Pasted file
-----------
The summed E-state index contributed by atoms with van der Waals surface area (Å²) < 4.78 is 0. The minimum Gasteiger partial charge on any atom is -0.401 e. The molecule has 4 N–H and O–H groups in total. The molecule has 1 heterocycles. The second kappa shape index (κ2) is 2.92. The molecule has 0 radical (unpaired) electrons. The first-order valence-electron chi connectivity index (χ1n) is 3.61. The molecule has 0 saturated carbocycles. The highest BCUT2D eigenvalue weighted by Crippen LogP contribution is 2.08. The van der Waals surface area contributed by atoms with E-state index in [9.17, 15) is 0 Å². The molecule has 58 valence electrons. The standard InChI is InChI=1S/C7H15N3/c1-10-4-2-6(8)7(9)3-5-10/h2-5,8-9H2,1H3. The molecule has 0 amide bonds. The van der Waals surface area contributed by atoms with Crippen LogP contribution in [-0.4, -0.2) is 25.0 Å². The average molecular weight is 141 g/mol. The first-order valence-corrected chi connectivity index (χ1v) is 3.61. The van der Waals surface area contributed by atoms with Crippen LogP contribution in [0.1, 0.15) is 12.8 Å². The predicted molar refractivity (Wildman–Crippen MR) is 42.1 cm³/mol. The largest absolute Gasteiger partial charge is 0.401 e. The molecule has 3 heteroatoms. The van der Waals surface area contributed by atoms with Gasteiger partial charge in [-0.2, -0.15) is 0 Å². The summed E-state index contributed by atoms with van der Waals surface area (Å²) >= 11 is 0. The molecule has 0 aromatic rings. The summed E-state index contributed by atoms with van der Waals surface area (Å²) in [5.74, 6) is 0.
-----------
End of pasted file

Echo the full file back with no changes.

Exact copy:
The summed E-state index contributed by atoms with van der Waals surface area (Å²) < 4.78 is 0. The minimum Gasteiger partial charge on any atom is -0.401 e. The molecule has 4 N–H and O–H groups in total. The molecule has 1 heterocycles. The second kappa shape index (κ2) is 2.92. The molecule has 0 radical (unpaired) electrons. The first-order valence-electron chi connectivity index (χ1n) is 3.61. The molecule has 0 saturated carbocycles. The highest BCUT2D eigenvalue weighted by Crippen LogP contribution is 2.08. The van der Waals surface area contributed by atoms with E-state index in [9.17, 15) is 0 Å². The molecule has 58 valence electrons. The standard InChI is InChI=1S/C7H15N3/c1-10-4-2-6(8)7(9)3-5-10/h2-5,8-9H2,1H3. The molecule has 0 amide bonds. The van der Waals surface area contributed by atoms with Crippen LogP contribution in [-0.4, -0.2) is 25.0 Å². The average molecular weight is 141 g/mol. The first-order valence-corrected chi connectivity index (χ1v) is 3.61. The van der Waals surface area contributed by atoms with Crippen LogP contribution in [0.1, 0.15) is 12.8 Å². The predicted molar refractivity (Wildman–Crippen MR) is 42.1 cm³/mol. The largest absolute Gasteiger partial charge is 0.401 e. The molecule has 3 heteroatoms. The van der Waals surface area contributed by atoms with Gasteiger partial charge in [-0.2, -0.15) is 0 Å². The summed E-state index contributed by atoms with van der Waals surface area (Å²) >= 11 is 0. The molecule has 0 aromatic rings. The summed E-state index contributed by atoms with van der Waals surface area (Å²) in [5.74, 6) is 0.